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Re: I'll review your webcomic.

Postby RobboAKAscooby on Tue Aug 21, 2012 1:20 am

LibertyCabbage wrote:It might be a really good idea, too, to get a book on figure drawing if you don't have one yet. I've personally studied my copy of Christopher Hart's Human Anatomy Made Amazingly Easy quite a bit, and I've found it to be very useful.


I've got a few Chris Hart books in my collection - Figure It Out! the Beginner's Guide to Drawing People is a good one - but I'd also recommend getting one decent Anatomy for the Artist book.

It's actually quite surprising the amount of books you can amass learning to draw. Some solely for a single page lesson you didn't find elsewhere.
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Re: I'll review your webcomic.

Postby LibertyCabbage on Wed Aug 22, 2012 1:38 pm

Webcomic: Scribbles
URL: http://storyspace.smackjeeves.com/
Creator/s: Robert Bracey
Run: 1/10-7/12
Schedule: Once a week

Scribbles features four short stories, which range between six and 18 pages. Each of the stories has its writing, art, and technical aspects evaluated below.

Website: The black-and-white layout's extremely basic, and it appears the creator's put little to no effort into making the site more visually appealing.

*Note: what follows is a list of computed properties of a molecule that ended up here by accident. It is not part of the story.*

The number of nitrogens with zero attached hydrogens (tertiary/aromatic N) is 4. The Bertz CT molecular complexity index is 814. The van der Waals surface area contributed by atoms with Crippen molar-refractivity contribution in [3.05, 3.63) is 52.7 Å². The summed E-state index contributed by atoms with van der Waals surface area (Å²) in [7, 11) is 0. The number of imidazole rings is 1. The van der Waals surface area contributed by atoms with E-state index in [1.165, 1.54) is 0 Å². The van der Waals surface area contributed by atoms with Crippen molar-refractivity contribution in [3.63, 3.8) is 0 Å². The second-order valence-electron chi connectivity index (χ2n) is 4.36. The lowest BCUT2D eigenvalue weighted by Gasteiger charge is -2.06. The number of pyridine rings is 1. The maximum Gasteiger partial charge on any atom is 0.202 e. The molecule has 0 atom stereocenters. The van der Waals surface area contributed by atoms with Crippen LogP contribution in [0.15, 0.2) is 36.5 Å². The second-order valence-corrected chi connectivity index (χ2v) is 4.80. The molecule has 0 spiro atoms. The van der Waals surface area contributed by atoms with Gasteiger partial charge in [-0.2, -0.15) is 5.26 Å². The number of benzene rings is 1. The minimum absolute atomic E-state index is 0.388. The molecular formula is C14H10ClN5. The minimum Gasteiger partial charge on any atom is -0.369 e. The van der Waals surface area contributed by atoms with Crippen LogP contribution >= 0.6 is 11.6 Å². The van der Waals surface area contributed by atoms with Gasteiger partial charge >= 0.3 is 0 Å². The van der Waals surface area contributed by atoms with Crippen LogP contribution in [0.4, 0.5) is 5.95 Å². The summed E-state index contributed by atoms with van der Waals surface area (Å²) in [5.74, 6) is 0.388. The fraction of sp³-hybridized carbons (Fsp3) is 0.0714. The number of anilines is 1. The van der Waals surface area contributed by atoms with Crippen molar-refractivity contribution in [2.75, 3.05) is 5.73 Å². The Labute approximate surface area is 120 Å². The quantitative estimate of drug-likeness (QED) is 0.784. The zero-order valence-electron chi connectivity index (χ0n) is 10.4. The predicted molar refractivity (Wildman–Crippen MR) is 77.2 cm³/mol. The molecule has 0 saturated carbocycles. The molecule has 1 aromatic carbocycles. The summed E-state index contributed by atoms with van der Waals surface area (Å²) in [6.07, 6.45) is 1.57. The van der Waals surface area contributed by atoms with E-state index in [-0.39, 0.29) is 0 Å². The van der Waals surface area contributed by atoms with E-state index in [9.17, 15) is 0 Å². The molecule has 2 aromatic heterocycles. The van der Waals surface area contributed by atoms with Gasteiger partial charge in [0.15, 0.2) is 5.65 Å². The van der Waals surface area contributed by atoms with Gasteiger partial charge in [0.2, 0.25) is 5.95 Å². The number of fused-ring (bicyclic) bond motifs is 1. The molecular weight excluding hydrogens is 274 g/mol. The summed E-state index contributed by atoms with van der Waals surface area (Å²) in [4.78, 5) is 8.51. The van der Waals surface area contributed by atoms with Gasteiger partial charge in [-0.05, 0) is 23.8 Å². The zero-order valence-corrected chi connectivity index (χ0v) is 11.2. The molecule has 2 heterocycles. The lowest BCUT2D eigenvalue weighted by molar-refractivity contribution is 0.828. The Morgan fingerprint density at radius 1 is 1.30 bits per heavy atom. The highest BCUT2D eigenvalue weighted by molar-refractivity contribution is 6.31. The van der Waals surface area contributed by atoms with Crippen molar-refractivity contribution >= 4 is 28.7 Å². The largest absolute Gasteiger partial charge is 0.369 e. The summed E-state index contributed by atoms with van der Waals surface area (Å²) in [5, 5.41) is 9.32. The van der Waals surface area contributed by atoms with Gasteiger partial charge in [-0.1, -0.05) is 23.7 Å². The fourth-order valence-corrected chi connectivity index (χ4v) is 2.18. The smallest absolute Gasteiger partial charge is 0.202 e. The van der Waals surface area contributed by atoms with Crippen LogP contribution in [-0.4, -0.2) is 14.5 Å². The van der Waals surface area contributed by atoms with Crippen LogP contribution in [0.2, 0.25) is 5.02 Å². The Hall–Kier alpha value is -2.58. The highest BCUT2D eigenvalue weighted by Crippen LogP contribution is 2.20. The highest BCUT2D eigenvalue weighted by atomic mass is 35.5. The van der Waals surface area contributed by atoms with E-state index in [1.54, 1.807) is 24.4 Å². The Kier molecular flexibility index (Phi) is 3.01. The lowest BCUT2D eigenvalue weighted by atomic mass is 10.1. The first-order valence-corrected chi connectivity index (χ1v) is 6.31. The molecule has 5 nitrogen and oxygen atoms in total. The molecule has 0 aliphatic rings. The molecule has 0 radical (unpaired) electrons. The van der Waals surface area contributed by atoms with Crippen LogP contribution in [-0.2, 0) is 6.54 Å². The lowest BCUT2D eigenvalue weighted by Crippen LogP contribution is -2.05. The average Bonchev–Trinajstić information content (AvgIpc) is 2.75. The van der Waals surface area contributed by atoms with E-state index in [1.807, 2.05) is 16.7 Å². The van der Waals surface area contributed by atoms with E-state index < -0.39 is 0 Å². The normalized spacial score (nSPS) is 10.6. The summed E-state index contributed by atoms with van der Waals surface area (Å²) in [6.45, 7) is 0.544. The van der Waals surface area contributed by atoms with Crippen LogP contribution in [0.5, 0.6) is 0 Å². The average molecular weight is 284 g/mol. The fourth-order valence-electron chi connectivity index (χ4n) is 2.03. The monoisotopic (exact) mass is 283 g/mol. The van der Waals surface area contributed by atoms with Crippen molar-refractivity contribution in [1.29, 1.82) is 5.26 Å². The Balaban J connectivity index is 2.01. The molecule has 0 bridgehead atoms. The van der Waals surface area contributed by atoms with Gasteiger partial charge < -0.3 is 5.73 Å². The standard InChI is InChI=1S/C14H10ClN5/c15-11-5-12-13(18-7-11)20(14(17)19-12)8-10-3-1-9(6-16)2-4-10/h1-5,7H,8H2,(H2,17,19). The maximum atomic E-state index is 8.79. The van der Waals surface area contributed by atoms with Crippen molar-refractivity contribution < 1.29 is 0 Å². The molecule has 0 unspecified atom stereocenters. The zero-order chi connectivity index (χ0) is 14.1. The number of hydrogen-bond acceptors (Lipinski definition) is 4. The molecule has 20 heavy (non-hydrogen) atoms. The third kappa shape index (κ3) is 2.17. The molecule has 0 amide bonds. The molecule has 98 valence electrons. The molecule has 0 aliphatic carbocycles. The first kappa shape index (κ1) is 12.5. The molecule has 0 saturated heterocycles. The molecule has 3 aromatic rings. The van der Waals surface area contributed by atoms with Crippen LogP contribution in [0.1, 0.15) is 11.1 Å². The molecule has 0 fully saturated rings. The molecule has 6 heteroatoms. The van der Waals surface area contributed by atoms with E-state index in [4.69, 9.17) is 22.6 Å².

The site has a disorganized section for concept art, and the miscellaneous pieces there aren't related to the comics on the site. There are a few "preview" panels there for the site's stories; however, now that time has passed and the stories have been posted, these "preview" panels are clearly redundant.


"Ranting at the Edge of the Apocalypse," January 2010, 6 pages

Writing: Jabbing at Indian call centers, Nigerian phishing scams, and horror movie stereotypes, this extended monologue reads like an uninspired stand-up routine. The concept left me scratching my head, as the narration had no connection with the miscellaneous zombie illustrations, and this story seems poorly suited for the comic form. Perhaps it would've fared better as prose?

Art: The excellent zombie drawings throughout the story showcase the creator's aptitude with the horror genre. He's also able to render the attractive female protagonist fairly well, although her appearances lack consistency, especially in certain panels here and here where she's shown as having a significantly wider face. The abundance of variety in the poses and perspectives help this static story stay fresh.

Technical: The last page is posted twice, and it's baffling to me that the story's been posted for more than two-and-a-half years without this obvious mistake being corrected.


"The Viziers Tower," January 2010, 18 pages